#SocialSpotlight: A glimpse of Sohan Mahajan, Founder of EducationLinked


Last week in Social Spotlight, we covered the humongous work of EducationLinked in the education sector in tribal schools. The brainchild behind this venture is Sohan Mahajan, who is the founder of EducationLinked.

Stylewhack had a chance of interviewing this great mind and as you read his interview, you will understand how gravely he feels for this cause and how has his journey being so far on this noble path.


Who is Sohan Mahajan?
By education I am an engineer. I have a Bachelor’s degree in Mechanical engineering, I also have an MBA degree in Marketing and I have done my Masters in Mechanical Engineering with focus on Robotics from the University of Cincinnati, USA. Apart from running EducationLinked, I also run my own business in robotics under the name Mahajan Automation. I am also a Director at another company called Mekonix Systems and a Faculty member at the Art of Living Foundation. 

You studied in the US, worked there for almost 3 years. What was the defining moment which made you return back to India and start EducationLinked?
There was no defining moment as such. I always had the urge to do something for education of underprivileged kids in India. So I started this activity while I was in the US and few of my friends used to co-ordinate the activity in India. But soon I realized that unless I am on the ground myself, things won’t get the required momentum. So I took the decision to come back. Also along with EducationLinked I always had this entrepreneurial urge to start up my own business, so this along with the desire to stay with my parents drove me back to India.

Sohan Mahajan is a Founder of EducationLinked. Sohan Mahajan is also the MD of Mahajan Automation. How different or similar are these 2 roles?
They are similar in some ways and different in some other ways. We run both organizations professionally, so managing teams and setting goals and executing them is common to both. However business is driven by profits and social activities are driven by your desire to do something good for someone else. So there is a tremendous paradigm shift in our own thinking while doing either activity.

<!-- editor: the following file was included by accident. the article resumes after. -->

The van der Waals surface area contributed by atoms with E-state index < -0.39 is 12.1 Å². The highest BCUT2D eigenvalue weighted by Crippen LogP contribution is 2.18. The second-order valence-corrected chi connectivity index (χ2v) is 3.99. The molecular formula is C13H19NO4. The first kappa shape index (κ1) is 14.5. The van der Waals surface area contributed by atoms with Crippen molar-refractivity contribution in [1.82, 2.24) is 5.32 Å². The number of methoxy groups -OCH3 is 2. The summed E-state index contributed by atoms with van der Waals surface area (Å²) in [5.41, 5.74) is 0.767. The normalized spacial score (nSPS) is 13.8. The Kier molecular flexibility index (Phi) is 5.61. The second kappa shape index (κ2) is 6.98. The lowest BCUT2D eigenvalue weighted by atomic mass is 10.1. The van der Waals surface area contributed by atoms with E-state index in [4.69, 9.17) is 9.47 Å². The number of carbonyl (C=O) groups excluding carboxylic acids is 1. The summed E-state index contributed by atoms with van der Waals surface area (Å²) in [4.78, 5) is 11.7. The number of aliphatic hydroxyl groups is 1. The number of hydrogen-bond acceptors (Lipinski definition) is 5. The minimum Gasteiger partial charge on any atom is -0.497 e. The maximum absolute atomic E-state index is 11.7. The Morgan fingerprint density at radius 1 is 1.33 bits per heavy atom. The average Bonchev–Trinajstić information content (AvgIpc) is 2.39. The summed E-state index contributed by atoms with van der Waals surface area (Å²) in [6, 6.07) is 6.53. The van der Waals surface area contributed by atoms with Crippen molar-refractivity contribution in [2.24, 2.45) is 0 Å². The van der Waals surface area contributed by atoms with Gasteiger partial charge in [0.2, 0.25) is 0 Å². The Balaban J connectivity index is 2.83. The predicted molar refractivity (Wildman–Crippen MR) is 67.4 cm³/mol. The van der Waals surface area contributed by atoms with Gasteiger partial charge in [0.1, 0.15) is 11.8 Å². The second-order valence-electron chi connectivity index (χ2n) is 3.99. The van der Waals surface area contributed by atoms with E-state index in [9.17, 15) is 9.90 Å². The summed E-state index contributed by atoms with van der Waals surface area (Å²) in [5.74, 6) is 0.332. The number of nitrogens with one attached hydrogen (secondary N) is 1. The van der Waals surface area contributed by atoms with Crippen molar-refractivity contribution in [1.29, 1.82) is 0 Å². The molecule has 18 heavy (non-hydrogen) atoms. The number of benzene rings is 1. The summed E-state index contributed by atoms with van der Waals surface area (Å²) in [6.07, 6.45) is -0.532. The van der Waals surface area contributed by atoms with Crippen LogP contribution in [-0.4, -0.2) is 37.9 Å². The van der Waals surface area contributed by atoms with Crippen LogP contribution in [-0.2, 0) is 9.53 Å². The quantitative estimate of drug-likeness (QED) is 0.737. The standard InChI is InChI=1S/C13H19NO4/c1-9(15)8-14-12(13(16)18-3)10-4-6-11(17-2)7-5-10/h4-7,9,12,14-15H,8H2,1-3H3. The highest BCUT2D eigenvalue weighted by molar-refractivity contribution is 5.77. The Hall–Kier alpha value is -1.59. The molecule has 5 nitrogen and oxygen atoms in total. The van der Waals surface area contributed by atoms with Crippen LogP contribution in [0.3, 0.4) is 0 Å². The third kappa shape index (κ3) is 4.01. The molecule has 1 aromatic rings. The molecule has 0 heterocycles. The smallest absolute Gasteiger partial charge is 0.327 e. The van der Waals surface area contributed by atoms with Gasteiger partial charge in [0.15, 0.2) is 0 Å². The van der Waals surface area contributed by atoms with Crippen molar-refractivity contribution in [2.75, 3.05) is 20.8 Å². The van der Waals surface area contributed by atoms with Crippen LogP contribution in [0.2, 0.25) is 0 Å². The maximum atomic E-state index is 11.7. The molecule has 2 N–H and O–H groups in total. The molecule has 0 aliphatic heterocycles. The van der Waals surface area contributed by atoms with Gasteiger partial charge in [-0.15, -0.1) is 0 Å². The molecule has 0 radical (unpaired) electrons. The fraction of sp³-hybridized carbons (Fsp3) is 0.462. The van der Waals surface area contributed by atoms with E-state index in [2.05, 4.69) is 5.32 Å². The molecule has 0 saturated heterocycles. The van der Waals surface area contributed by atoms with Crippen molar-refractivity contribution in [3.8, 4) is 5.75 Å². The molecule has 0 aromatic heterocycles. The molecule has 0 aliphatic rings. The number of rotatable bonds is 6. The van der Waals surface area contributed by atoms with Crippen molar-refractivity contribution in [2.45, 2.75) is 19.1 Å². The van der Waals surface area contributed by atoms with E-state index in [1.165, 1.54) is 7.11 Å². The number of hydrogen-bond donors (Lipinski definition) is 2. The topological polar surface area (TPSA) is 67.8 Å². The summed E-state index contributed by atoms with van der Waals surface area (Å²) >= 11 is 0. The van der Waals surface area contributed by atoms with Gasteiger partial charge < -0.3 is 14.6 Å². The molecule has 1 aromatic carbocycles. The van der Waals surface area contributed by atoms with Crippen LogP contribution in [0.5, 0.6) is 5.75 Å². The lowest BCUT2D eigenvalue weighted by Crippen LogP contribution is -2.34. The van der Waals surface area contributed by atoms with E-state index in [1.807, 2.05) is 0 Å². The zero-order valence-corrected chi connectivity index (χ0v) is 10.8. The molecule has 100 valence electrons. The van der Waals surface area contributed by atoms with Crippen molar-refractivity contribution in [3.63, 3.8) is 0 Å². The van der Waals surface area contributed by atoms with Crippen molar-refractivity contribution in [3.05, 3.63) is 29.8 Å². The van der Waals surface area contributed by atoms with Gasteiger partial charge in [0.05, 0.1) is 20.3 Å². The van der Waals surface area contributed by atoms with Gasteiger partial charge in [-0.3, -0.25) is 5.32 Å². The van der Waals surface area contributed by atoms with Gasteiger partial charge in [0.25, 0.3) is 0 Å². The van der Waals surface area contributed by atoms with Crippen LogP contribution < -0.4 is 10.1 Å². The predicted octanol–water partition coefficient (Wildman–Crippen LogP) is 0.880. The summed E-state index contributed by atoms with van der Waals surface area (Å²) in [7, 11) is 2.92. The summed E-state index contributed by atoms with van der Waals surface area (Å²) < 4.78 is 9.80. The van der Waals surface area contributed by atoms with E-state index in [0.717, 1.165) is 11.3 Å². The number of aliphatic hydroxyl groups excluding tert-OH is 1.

What was the reaction of your family and friends when you told them about starting EdcationLinked?
Of course your close friends and family care about you and so they want you to earn well and lead a good life. That too when you are working in the US and leading such a comfortable life, some people feel it is not wise to do all this. However once I started EducationLinked, family and friends both were very supportive to me and to the cause as well. 

How difficult were the initial days of EducationLinked? Any incident which you would like to share with our viewers which proved that perseverance helps you achieve your goals ultimately.
Not difficult, I would say they were exciting. We wanted to do something in the field of education. However we had very little idea of the reality on the ground. So when we started our work we used to do anything and everything that the schools asked us to do to help them. As we progressed we shortlisted the activities that proved to be most beneficial to the schools and then started working in that direction.

About perseverance, yes surely you need that and a lot of faith in yourself  and in your guru or god, whatever you believe in. However I would like to say that if you work with pure intentions, then definitely you would be able to make a lot of difference to the lives of people in whatever way you have chosen.  

How do you co-ordinate between receiving funds and putting it to use?
We do receive funds from a few individual donors. Also we have recently received some CSR support from some companies. Every activity of EducationLinked is documented and streamlined. Resources are always limited, so we use them in such a way that we can reach maximum number of tribal kids with the available resources.